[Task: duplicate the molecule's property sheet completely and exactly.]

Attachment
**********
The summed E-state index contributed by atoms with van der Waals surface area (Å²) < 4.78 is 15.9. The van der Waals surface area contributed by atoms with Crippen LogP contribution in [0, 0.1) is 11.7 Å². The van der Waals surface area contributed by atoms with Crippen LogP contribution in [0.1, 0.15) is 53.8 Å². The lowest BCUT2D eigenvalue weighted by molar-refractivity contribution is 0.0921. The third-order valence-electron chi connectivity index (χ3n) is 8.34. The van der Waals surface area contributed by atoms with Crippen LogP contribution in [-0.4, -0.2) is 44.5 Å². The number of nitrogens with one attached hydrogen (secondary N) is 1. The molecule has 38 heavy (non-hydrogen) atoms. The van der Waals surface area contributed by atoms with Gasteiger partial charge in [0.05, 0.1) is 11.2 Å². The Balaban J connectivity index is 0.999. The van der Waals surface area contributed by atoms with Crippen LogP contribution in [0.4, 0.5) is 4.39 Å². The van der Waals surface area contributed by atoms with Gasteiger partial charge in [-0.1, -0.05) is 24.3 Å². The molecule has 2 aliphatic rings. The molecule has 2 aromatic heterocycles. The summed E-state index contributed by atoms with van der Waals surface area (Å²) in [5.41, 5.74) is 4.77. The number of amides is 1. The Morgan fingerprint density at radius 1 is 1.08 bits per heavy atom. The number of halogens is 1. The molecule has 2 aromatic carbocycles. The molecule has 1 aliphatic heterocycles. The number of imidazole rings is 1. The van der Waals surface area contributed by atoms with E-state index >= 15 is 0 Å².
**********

The summed E-state index contributed by atoms with van der Waals surface area (Å²) < 4.78 is 15.9. The van der Waals surface area contributed by atoms with Crippen LogP contribution in [0, 0.1) is 11.7 Å². The van der Waals surface area contributed by atoms with Crippen LogP contribution in [0.1, 0.15) is 53.8 Å². The lowest BCUT2D eigenvalue weighted by molar-refractivity contribution is 0.0921. The third-order valence-electron chi connectivity index (χ3n) is 8.34. The van der Waals surface area contributed by atoms with Crippen LogP contribution in [-0.4, -0.2) is 44.5 Å². The number of nitrogens with one attached hydrogen (secondary N) is 1. The molecule has 38 heavy (non-hydrogen) atoms. The van der Waals surface area contributed by atoms with Gasteiger partial charge in [0.05, 0.1) is 11.2 Å². The Balaban J connectivity index is 0.999. The van der Waals surface area contributed by atoms with Crippen LogP contribution in [0.4, 0.5) is 4.39 Å². The van der Waals surface area contributed by atoms with Gasteiger partial charge in [-0.1, -0.05) is 24.3 Å². The molecule has 2 aliphatic rings. The molecule has 2 aromatic heterocycles. The summed E-state index contributed by atoms with van der Waals surface area (Å²) in [5.41, 5.74) is 4.77. The number of amides is 1. The Morgan fingerprint density at radius 1 is 1.08 bits per heavy atom. The number of halogens is 1. The molecule has 2 aromatic carbocycles. The molecule has 1 aliphatic heterocycles. The number of imidazole rings is 1. The van der Waals surface area contributed by atoms with E-state index >= 15 is 0 Å².